Yesterday, my class made its first site visit of the semester. We went to the Basilica of San Clemente, which some readers might remember from my posting last semester.
We also had an added advantage this time around, as Fr. Terence Crotty, O.P., a member of the Irish Dominican community at San Clemente, volunteered to show us around the place. San Clemente is a near-perfect start to my class, because it allows me to introduce my students to many of the key ideas that we will be considering all semester.
First, it really shows off the archeological layers of Rome. The upper church (the "current" basilica) dates to the 12th century, but it was built on top of a (now excavated and accessible) 4th century church. That layer, in turn, was built above 1st century buildings. So, students can see what archeologists know: the deeper you dig, the further back in time you go.
Second, San Clemente carries the stories (and the remains and/or artwork) of many saints and martyrs, and so displays the living tradition over time. San Clemente lays claim to housing the remains not only of its namesake, St. Clement, but also those of St. Ignatius of Antioch (click that link just to check out the great icon of the saint!) and St. Cyril. Also, a lesser known saint, Servulus (d. 590), a paralytic beggar who was often in the courtyard of San Clemente, was buried here and celebrated in some of the art here. (Unfortunately, his fresco was covered up by scaffolding in place for some restoration.) Also, there is a lovely chapel dedicated to St. Catherine of Alexandria, though (if legend can be believed) her remains are near Mt. Sinai, not in Rome.
Third, can anyone say enough about San Clemente's wonderful Tree of Life mosaic? Unfortunately, they request that no photos be taken inside, so take a look here for some photos (and reflections). This incredible mosaic features Christ at the center on the Cross, but two things are happening at the foot of the cross. First, the four rivers of paradise flow from it. Second, a tree grows from its base. The tree's branches grow in scroll-like vines that fill the whole apse. The whole scene teems with life. The suffering and death of Christ on the Cross brings life to all the world. A very appropriate image to begin our study of the New Testament in the Eternal City.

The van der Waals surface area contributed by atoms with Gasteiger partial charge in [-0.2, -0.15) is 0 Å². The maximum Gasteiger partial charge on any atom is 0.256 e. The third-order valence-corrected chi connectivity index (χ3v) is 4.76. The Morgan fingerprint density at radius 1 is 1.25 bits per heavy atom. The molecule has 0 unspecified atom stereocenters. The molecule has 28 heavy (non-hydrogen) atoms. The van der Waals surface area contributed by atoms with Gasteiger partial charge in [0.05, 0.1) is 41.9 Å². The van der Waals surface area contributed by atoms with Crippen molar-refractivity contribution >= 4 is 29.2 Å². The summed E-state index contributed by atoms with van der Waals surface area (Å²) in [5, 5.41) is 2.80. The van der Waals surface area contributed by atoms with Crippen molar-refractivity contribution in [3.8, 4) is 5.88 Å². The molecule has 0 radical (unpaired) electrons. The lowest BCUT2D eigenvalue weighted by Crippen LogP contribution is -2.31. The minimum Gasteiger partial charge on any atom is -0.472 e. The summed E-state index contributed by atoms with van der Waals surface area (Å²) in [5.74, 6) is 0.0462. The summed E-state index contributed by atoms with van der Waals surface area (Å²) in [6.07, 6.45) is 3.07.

Fourth, (and this was brand new to me--thanks, Fr. Crotty!) we got to see the 6th century baptistry that is in an area that is usually sealed off. These ancient baptistries are more than big enough for an adult to wade in and be dunked in a full immersion baptism. Those of us who are used to baptisms being about a little sprinkle-sprinkle-sprinkle on a cute baby are challenged to picture something entirely different. Baptism is about dying to one's old self, one's old allegiances, the claims that worldly powers had, and rising to a new life in Christ. Study of the New Testament and these early days of the Church really demand that the seriousness of such a commitment be considered. Baptism was not for the feint of heart; baptism was not something you did because everyone was doing it; it was something you did if and only if the truth of the Gospel compelled you. That is something I intend to help my students consider again and again as the semester progresses.
So, we're off to a great start!